Using Drilling and Logging Data for Developing 1D Mechanical Earth Model for a Mature Oil Field to Predict and Mitigate Wellbore Stability Challenges Conference Paper uri icon


  • Abstract Drilling through subjected mature offshore oil field is made more challenging by problems arising from wellbore instability, mud losses, excessive cutting, tight hole, stuck pipes and kick/flow zones for last few years. These problematic layers have caused quite a significant NPT (non productive time) during drilling. For better understanding of factors causing wellbore instability problem and to predict mud weight window to be used for future wells, construction of mechanical earth model (MEM) was essential. Mechanical Earth Model (MEM) is a numerical representation of the state of stress and rock mechanical properties for a specific stratigraphic section in a field or basin2. In this study main drilling problems for each drilling interval in this field were described afterward different stages for construction an 1D Mechanical Earth Model (MEM) for the field was established. It was then demonstrated that how 1D MEM could be used to predict and prevent the common instability problems encountered during drilling. For making MEM different sources of data including, drilling data, formation evaluation data, well testing, etc were used. After making MEM for the field, safe and intact mud weight window was determined and according to that, suggestions for optimum mud weight for stable borehole on each interval was made. MEM for this field can now be used to predict not only the safe mud weight window and possible drilling hazards, but can also be used for studies like reservoir compaction, sand production, and perforation stability and so on.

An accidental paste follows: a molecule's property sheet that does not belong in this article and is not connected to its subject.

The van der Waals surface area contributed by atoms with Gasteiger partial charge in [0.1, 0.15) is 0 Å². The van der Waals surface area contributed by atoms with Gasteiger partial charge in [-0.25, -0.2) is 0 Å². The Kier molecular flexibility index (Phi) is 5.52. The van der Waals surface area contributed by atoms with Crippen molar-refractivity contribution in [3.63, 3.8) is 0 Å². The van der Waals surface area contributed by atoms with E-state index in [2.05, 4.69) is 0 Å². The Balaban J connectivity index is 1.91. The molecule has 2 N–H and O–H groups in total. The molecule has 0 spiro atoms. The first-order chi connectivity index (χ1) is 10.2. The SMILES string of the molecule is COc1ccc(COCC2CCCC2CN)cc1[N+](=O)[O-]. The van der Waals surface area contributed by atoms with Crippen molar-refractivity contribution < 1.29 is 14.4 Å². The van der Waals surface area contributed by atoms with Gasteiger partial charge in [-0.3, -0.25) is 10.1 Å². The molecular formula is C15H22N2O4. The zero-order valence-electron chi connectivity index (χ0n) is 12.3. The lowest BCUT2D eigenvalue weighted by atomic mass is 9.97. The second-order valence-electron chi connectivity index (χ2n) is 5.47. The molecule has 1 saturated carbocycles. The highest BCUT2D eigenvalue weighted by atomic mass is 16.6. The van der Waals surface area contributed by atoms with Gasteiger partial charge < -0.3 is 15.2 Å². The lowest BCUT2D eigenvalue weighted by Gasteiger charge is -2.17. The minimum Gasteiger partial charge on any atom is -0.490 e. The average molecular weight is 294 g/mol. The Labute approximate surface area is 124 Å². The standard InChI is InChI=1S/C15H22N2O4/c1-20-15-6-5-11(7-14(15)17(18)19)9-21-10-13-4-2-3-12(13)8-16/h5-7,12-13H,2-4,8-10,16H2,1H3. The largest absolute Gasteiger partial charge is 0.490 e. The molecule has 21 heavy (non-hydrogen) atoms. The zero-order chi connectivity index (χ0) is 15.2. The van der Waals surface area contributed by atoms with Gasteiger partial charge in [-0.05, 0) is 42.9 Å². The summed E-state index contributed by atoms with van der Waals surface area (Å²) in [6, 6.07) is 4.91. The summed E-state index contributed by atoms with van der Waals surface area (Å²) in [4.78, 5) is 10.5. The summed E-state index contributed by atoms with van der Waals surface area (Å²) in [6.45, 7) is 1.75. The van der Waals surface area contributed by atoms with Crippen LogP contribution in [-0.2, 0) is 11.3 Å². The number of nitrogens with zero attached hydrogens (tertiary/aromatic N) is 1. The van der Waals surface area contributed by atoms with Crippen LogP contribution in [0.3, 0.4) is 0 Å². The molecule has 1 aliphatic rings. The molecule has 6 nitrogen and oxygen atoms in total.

name of conference

  • All Days

published proceedings

  • All Days

author list (cited authors)

  • Afsari, M., Amani, M., Razmgir, S. M., Karimi, H., & Yousefi, S.

citation count

  • 7

complete list of authors

  • Afsari, M||Amani, M||Razmgir, SM||Karimi, H||Yousefi, S

publication date

  • January 2010